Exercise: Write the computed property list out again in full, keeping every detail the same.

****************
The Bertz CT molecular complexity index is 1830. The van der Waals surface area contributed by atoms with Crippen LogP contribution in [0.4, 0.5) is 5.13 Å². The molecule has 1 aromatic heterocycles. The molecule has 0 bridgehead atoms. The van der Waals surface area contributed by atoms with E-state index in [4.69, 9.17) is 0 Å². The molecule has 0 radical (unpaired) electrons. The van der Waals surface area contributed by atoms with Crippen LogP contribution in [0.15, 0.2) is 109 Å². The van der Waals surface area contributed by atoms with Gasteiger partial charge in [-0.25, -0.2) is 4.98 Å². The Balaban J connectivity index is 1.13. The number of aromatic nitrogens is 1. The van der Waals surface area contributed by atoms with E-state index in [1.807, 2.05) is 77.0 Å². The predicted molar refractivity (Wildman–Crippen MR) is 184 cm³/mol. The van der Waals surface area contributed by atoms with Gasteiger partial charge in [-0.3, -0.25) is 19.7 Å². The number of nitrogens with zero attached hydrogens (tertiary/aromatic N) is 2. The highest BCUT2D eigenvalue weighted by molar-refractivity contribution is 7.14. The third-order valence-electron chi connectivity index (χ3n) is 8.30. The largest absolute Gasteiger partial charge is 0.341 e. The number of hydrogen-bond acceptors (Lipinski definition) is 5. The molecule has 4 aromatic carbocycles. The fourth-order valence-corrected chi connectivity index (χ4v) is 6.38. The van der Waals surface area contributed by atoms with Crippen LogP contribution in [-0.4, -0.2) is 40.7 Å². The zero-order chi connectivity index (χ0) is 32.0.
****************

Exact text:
The Bertz CT molecular complexity index is 1830. The van der Waals surface area contributed by atoms with Crippen LogP contribution in [0.4, 0.5) is 5.13 Å². The molecule has 1 aromatic heterocycles. The molecule has 0 bridgehead atoms. The van der Waals surface area contributed by atoms with E-state index in [4.69, 9.17) is 0 Å². The molecule has 0 radical (unpaired) electrons. The van der Waals surface area contributed by atoms with Crippen LogP contribution in [0.15, 0.2) is 109 Å². The van der Waals surface area contributed by atoms with Gasteiger partial charge in [-0.25, -0.2) is 4.98 Å². The Balaban J connectivity index is 1.13. The number of aromatic nitrogens is 1. The van der Waals surface area contributed by atoms with E-state index in [1.807, 2.05) is 77.0 Å². The predicted molar refractivity (Wildman–Crippen MR) is 184 cm³/mol. The van der Waals surface area contributed by atoms with Gasteiger partial charge in [-0.3, -0.25) is 19.7 Å². The number of nitrogens with zero attached hydrogens (tertiary/aromatic N) is 2. The highest BCUT2D eigenvalue weighted by molar-refractivity contribution is 7.14. The third-order valence-electron chi connectivity index (χ3n) is 8.30. The largest absolute Gasteiger partial charge is 0.341 e. The number of hydrogen-bond acceptors (Lipinski definition) is 5. The molecule has 4 aromatic carbocycles. The fourth-order valence-corrected chi connectivity index (χ4v) is 6.38. The van der Waals surface area contributed by atoms with Crippen LogP contribution in [-0.4, -0.2) is 40.7 Å². The zero-order chi connectivity index (χ0) is 32.0.